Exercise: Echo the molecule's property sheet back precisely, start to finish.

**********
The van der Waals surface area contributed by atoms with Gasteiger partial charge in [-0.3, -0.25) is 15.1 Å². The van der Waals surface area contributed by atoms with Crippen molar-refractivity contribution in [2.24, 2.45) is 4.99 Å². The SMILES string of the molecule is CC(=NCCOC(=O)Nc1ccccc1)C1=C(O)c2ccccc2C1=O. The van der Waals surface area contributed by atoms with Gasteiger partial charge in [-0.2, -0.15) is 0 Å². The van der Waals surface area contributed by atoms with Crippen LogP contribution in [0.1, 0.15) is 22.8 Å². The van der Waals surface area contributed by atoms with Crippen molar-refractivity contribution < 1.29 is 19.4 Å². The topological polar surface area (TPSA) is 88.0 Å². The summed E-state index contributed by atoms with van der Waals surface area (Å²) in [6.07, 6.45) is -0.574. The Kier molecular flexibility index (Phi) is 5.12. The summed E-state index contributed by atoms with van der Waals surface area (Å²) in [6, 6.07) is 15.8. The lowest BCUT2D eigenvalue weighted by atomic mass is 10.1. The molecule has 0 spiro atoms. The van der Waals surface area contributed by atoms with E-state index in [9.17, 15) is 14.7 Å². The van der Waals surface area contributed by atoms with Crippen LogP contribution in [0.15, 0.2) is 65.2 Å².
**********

The van der Waals surface area contributed by atoms with Gasteiger partial charge in [-0.3, -0.25) is 15.1 Å². The van der Waals surface area contributed by atoms with Crippen molar-refractivity contribution in [2.24, 2.45) is 4.99 Å². The SMILES string of the molecule is CC(=NCCOC(=O)Nc1ccccc1)C1=C(O)c2ccccc2C1=O. The van der Waals surface area contributed by atoms with Gasteiger partial charge in [-0.2, -0.15) is 0 Å². The van der Waals surface area contributed by atoms with Crippen LogP contribution in [0.1, 0.15) is 22.8 Å². The van der Waals surface area contributed by atoms with Crippen molar-refractivity contribution < 1.29 is 19.4 Å². The topological polar surface area (TPSA) is 88.0 Å². The summed E-state index contributed by atoms with van der Waals surface area (Å²) in [6.07, 6.45) is -0.574. The Kier molecular flexibility index (Phi) is 5.12. The summed E-state index contributed by atoms with van der Waals surface area (Å²) in [6, 6.07) is 15.8. The lowest BCUT2D eigenvalue weighted by atomic mass is 10.1. The molecule has 0 spiro atoms. The van der Waals surface area contributed by atoms with E-state index in [9.17, 15) is 14.7 Å². The van der Waals surface area contributed by atoms with Crippen LogP contribution in [0.15, 0.2) is 65.2 Å².